Amputations in the Civil War

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Amputations in the Civil War

Originally published as "When Johnny Couldn't Come Marching Home: Civil War Amputations"

by Ansley Herring Wegner
Reprinted with permission from the Tar Heel Junior Historian. Fall 2008.
Tar Heel Junior Historian Association, NC Museum of History

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Unidentified soldier with amputated arm in Union uniform in front of painted backdrop showing cannon and cannonballsMany wounded soldiers during the Civil War (1861–1865), including those from North Carolina, had an operation called an amputation. In an amputation, a person has an arm or leg (or sometimes just a hand or foot) removed from their body because of a terrible injury or infection. Military advances before and during the Civil War meant more powerful, destructive weapons, and more devastating injuries, including shattered bones. Most American doctors, however, were unprepared to treat such terrible wounds. Their experience mostly included pulling teeth and lancing boils. They did not recognize the need for cleanliness and sanitation. Little was known about bacteria and germs. For example, bandages were used over and over, and on different people, without being cleaned.

With so many patients, doctors did not have time to do tedious surgical repairs, and many wounds that could be treated easily today became very infected. So the army medics amputated lots of arms and legs, or limbs. About three-fourths of the operations performed during the war were amputations.

These amputations were done by cutting off the limb quickly—in a circular-cut sawing motion—to keep the patient from dying of shock and pain. Remarkably, the resulting blood loss rarely caused death. Surgeons often left amputations to heal by granulation. This is a natural process by which new capillaries and thick tissue form—much like a scab—to protect the wound. When they had more time, surgeons might use the "fish-mouth" method. They would cut skin flaps (which looked like a fish’s mouth) and sew them to form a rounded stump.

Amputation Kit used by Dr. Gordon (from the County Doctor Museum)For soldiers who survived amputation and infection, it was natural to want an artificial, or fake, limb—both for looks and for function. An artificial arm will not provide a firm handshake, and an artificial leg will not get rid of a limp. But a prosthetic (another word used for an artificial limb) helps an amputee be less noticeable in public and offers the chance of a more regular daily life. Artificial limbs, especially legs, helped Civil War amputees get back to work to support themselves and their families. Agriculture had declined with so many soldiers away from home. After the war ended, it was important for men to return to their farms and increase production of food and money-making crops. Amputees were no different—they needed to be able to work on their farms, too.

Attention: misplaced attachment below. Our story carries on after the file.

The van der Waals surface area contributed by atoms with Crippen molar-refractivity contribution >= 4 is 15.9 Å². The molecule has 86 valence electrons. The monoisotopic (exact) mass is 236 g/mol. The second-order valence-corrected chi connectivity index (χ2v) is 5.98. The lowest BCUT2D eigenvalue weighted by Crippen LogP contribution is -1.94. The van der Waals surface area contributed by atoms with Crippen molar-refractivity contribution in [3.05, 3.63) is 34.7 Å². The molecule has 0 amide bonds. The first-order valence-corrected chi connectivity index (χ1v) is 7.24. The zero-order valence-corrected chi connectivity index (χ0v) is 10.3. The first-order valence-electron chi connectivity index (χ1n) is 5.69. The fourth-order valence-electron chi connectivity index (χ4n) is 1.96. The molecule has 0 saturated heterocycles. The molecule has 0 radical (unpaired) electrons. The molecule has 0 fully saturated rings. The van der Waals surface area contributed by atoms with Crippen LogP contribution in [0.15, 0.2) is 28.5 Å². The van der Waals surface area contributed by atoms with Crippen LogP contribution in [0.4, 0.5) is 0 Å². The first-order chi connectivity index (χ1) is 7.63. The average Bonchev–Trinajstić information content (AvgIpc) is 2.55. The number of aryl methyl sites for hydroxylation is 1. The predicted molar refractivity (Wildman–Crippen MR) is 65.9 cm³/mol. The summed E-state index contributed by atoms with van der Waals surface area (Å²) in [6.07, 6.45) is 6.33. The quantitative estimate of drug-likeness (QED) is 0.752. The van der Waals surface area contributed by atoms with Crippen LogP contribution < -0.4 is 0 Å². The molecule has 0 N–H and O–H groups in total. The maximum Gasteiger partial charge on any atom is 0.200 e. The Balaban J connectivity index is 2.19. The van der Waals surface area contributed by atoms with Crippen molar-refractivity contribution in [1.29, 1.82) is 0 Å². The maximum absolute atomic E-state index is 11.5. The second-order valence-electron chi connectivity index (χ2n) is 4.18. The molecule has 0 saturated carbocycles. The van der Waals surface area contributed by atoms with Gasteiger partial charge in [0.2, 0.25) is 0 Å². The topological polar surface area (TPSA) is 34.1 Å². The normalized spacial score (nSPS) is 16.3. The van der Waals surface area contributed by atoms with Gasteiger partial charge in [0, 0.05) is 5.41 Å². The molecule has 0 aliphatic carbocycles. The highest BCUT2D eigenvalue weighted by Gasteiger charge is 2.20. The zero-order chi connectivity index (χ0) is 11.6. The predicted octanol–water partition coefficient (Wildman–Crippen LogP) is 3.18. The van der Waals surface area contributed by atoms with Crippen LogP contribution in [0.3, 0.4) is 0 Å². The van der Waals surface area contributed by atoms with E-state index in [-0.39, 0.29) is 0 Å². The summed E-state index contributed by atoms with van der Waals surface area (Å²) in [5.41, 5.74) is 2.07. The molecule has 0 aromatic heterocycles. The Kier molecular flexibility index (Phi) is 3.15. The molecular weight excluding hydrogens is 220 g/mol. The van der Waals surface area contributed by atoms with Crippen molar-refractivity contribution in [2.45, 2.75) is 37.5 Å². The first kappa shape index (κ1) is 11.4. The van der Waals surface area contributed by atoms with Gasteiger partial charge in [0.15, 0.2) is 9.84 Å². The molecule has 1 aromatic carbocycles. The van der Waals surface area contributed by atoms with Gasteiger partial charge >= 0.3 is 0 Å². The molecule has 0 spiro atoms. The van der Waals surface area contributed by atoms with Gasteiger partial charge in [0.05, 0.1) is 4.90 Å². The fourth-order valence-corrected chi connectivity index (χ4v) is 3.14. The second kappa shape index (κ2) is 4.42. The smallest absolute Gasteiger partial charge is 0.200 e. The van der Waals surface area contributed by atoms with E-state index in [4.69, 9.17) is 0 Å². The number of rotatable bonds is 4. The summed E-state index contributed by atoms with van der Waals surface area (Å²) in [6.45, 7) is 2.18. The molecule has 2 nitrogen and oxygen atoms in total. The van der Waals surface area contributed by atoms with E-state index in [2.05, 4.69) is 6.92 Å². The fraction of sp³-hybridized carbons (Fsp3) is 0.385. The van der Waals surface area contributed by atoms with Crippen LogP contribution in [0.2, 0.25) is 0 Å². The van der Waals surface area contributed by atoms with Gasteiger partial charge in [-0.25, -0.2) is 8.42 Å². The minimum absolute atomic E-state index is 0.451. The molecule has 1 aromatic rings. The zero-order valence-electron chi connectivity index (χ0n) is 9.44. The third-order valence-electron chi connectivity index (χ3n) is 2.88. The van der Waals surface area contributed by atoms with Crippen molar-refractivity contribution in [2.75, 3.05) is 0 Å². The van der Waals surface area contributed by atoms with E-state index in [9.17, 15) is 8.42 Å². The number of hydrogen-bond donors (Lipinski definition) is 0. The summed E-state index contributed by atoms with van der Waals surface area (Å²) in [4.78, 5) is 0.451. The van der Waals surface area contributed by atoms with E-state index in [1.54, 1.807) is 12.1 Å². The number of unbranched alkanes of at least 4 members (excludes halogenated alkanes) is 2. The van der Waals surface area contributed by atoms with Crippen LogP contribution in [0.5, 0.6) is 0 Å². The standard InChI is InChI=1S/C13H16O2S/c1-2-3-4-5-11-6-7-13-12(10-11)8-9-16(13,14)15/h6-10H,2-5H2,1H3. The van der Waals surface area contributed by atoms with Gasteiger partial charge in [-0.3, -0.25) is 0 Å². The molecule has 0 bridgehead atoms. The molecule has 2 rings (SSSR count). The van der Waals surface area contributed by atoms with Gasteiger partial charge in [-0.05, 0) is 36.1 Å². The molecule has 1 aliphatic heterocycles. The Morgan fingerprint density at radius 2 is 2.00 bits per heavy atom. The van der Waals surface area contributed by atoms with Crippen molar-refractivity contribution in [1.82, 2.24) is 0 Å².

Patent for Jewett's artificial legNorth Carolina responded quickly to the needs of its citizens. It became the first of the former Confederate states to offer artificial limbs to amputees. The General Assembly passed a resolution in February 1866 to provide artificial legs, or an equivalent sum of money (seventy dollars) to amputees who could not use them. Because artificial arms were not considered very functional, the state did not offer them, or equivalent money (fifty dollars), until 1867. While North Carolina operated its artificial limbs program, 1,550 Confederate veterans contacted the government for help.

One Tar Heel veteran, Robert Alexander Hanna, had enlisted in the Confederate army on July 1, 1861. Two years later at Gettysburg, Pennsylvania, Hanna suffered wounds in the head and the left leg, just above the ankle joint. He suffered for about a month, with the wound oozing pus, before an amputation was done. After the war, Hanna received a wooden Jewett’s Patent Leg from the state in January 1867. According to family members, he saved that leg for special occasions, having made other artificial limbs to help him do his farmwork. (One homemade leg had a bull’s hoof for a foot!) The special care helped the Jewett’s Patent Leg last. When Hanna died in 1917 at about eighty-five years old, he had had the artificial leg for fifty years. It is a remarkable artifact—the only state-issued artificial leg on display today in North Carolina. Hanna’s wooden leg, as well as Civil War surgical equipment, may be seen at Bentonville Battlefield State Historic Site in Four Oaks.

*Ansley Herring Wegner is a research historian with the North Carolina Office of Archives and History. She is the author of Phantom Pain: North Carolina’s Artificial-Limbs Program for Confederate Veterans.
Audio: 

Resources:

Wegner, Ansley Herring. 2004. Phantom Pain: North Carolina's Artificial-Limbs Program for Confederate Veterans. NC Office of Archives and History.

Additional Resources:

U.S. National Library of Medicine. "Maimed Men." https://www.nlm.nih.gov/exhibition/lifeandlimb/maimedmen.html (accessed April 5, 2016).

Image Credits:

[Unidentified soldier with amputated arm in Union uniform in front of painted backdrop showing cannon and cannonballs], ca. 1861-1865.  Library of Congress Prints and Photographs Division Washington, D.C. 20540 USA http://hdl.loc.gov/loc.pnp/pp.print

Amputation Kit. 1800-1899. From the Country Doctor Museum. Image courtesy of the Eastern North Carolina Digital Library, J.Y. Joyner Library, East Carolina University. https://digital.lib.ecu.edu/13941 (accessed May 4, 2015).